Read this before Doing Business in Egypt

Following the Egyptian Revolution of 2011, a lot of positive developments have taken place in Egypt. Last year, we had a business friendly government in place and the political situation in Egypt is today very stable – which makes it an ideal time to do business in Egypt.

If you’re looking to do business in Egypt, then it’s important to have a business partner in that country. A business partnership with a reputable firm in Egypt would take you a long way. Also, it would help considerably to know about the business culture in Egypt. So, let’s talk about the basics of doing business in Egypt.

Egypt’s economy has struggled since a 2011 uprising drove tourists and foreign investors away, two main sources of hard currency, but the government hopes IMF-backed policy changes it has embarked on over the past year will put it back on track.

Egypt is targeting a 20 percent rise in total investment for 2018-19, up from 646 billion Egyptian pounds ($36.58 billion) targeted for 2017-18. To draw investment and boost growth, Egypt passed a new investment law last year offering incentives to investors, while a decision to float the pound in late 2016 led to a devaluation that made Egyptian assets relatively cheap in dollar terms.

Importance of Islam in the Egyptian Business Culture

Islam dominates life in Egypt. It is integral to business, just as it is to the political, economic, legal and personal aspects of life in Egypt. It is important to know the basics of Islam before doing business in Egypt, such as, Muslims need to pray 5 times a day, according to their faith, there isn’t much business activity in Egypt during the holy month of Ramzan and it is forbidden to drink alcohol or eat pork in Islam, so you shouldn’t do so in the company of Muslims.

Importance of Hierarchy in Egyptian Business Culture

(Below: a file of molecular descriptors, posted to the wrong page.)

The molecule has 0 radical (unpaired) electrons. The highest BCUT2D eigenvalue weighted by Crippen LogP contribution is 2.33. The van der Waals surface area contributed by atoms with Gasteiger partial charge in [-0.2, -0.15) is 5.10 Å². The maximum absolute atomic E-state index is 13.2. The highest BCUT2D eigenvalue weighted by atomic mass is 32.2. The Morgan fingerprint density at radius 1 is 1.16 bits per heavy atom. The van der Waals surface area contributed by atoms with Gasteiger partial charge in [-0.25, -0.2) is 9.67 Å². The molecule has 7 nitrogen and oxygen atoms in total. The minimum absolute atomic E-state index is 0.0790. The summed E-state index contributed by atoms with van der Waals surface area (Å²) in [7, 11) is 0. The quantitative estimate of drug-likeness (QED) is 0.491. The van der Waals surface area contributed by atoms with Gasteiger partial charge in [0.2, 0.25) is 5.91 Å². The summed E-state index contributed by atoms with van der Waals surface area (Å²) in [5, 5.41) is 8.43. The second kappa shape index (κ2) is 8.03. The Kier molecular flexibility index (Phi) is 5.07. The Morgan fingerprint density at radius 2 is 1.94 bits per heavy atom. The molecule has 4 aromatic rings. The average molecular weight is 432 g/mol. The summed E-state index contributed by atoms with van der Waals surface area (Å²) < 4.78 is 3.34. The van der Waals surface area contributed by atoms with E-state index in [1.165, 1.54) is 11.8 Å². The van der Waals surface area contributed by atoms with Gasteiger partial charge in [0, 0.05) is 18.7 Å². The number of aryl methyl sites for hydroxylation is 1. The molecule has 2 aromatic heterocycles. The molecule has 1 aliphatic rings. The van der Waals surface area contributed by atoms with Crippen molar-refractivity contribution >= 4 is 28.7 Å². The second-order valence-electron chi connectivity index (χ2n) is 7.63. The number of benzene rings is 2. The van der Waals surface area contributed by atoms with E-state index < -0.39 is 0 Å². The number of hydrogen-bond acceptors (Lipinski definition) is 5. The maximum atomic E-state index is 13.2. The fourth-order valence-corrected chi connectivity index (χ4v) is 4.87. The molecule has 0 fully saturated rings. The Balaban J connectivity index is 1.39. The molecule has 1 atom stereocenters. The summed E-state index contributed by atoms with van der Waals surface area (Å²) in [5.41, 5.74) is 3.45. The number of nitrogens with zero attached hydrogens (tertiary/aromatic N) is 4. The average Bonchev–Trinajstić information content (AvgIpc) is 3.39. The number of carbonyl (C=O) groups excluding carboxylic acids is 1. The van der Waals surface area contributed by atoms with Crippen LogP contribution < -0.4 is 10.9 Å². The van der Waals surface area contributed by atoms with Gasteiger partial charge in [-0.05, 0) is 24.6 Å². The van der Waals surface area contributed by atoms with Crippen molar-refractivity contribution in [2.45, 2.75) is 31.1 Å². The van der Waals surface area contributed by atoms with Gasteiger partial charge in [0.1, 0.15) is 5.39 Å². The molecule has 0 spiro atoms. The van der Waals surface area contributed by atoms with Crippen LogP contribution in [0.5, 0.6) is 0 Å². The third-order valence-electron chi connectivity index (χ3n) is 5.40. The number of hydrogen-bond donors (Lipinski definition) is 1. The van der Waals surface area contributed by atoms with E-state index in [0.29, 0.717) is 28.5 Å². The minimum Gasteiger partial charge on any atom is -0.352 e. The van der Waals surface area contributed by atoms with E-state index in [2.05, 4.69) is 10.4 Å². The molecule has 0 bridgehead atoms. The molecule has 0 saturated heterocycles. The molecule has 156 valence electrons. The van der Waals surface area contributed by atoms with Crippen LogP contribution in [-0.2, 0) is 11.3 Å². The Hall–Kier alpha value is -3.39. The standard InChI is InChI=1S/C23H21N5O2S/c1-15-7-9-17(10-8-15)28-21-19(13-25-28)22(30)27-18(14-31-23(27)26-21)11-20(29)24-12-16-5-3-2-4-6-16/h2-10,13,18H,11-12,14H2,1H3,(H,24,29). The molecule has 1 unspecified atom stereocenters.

Hierarchy in Egyptian business is extremely important, so you must always shake hands of the senior most executives in an organization first, and treat them with the utmost politeness and respect. Egyptians expect to be addressed by titles, so you should use titles such as doctor (for a medical doctor or an academic),  muhendis (for an engineer) and sheikh (for a religious scholar). If you are not clear about which title to use, such prefix “Mr.” or “Ms.” to a surname.

Business Negotiations in Egypt

Always be sure to arrange the business meeting long before the actual schedule, and have the details of the meeting ironed out before it actually happens. Egyptian businessmen don’t like being surprised with a new development in a meeting, so everything you discuss there has to be planned beforehand.

You should always be punctual for the meeting, but it is acceptable for your Egyptian business partner to be late – you shouldn’t mind this anomaly. You shouldn’t be too eager, aggressive or direct in a business meeting, else that would be mistaken for arrogance by your Egyptian business partner.

Be prepared to be asked about a lot of personal things, such as the names of your children, whether they are at school or study in a college – never show irritation at such questions, this is just how business is conducted in Egypt. The intention is to break the ice and get to know you better before rushing to a business decision. Any impatience from you could be a potential deal breaker.

Greetings in Egypt

The handshake is the most common form of greeting in Egypt. This is accompanied by the Islamic greeting, “Asalamu alaikum,” to which you should reply, “Walekum Asalam.” You shouldn’t initiate a handshake with a female business executive in Egypt – you should wait for them to extend their hands first. And never maintain eye contact for too long with an Egyptian woman, as that is considered to be impolite, to say the least. Just nod your head briefly, if you are not sure about what to do.

Conclusion

This article is a part of our ongoing series on “Doing Business in the Middle East and North Africa.” Our goal is to inform people about the right way to form a business partnership with local business partners in the region, and to offer a better understanding of the business culture and etiquette followed in that part of the world. The intention is to ensure that you are comfortable and know what to expect during a business negotiation with a business partner in the Middle East or North Africa. Please send us your suggestions on how we may help to serve you better.